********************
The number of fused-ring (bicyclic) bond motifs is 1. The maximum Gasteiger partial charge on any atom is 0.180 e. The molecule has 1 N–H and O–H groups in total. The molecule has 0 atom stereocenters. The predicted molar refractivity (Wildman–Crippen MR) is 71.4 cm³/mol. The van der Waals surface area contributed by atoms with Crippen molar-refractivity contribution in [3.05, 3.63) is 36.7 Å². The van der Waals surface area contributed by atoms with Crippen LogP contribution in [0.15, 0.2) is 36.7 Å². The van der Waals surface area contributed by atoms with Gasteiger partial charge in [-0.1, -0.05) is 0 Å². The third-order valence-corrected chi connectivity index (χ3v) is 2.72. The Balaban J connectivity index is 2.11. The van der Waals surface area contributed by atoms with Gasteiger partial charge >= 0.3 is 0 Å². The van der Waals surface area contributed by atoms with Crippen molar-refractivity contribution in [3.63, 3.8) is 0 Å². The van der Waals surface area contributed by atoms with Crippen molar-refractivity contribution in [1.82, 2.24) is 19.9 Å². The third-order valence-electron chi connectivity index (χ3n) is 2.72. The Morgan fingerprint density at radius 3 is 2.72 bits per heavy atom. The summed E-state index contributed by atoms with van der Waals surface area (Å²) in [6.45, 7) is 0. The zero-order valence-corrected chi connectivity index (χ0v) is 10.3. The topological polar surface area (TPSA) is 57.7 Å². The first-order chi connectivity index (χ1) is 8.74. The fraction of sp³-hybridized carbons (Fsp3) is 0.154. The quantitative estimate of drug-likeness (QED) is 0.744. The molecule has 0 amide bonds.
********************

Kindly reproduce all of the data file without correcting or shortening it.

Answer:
The number of fused-ring (bicyclic) bond motifs is 1. The maximum Gasteiger partial charge on any atom is 0.180 e. The molecule has 1 N–H and O–H groups in total. The molecule has 0 atom stereocenters. The predicted molar refractivity (Wildman–Crippen MR) is 71.4 cm³/mol. The van der Waals surface area contributed by atoms with Crippen molar-refractivity contribution in [3.05, 3.63) is 36.7 Å². The van der Waals surface area contributed by atoms with Crippen LogP contribution in [0.15, 0.2) is 36.7 Å². The van der Waals surface area contributed by atoms with Gasteiger partial charge in [-0.1, -0.05) is 0 Å². The third-order valence-corrected chi connectivity index (χ3v) is 2.72. The Balaban J connectivity index is 2.11. The van der Waals surface area contributed by atoms with Gasteiger partial charge >= 0.3 is 0 Å². The van der Waals surface area contributed by atoms with Crippen molar-refractivity contribution in [3.63, 3.8) is 0 Å². The van der Waals surface area contributed by atoms with Crippen molar-refractivity contribution in [1.82, 2.24) is 19.9 Å². The third-order valence-electron chi connectivity index (χ3n) is 2.72. The Morgan fingerprint density at radius 3 is 2.72 bits per heavy atom. The summed E-state index contributed by atoms with van der Waals surface area (Å²) in [6.45, 7) is 0. The zero-order valence-corrected chi connectivity index (χ0v) is 10.3. The topological polar surface area (TPSA) is 57.7 Å². The first-order chi connectivity index (χ1) is 8.74. The fraction of sp³-hybridized carbons (Fsp3) is 0.154. The quantitative estimate of drug-likeness (QED) is 0.744. The molecule has 0 amide bonds.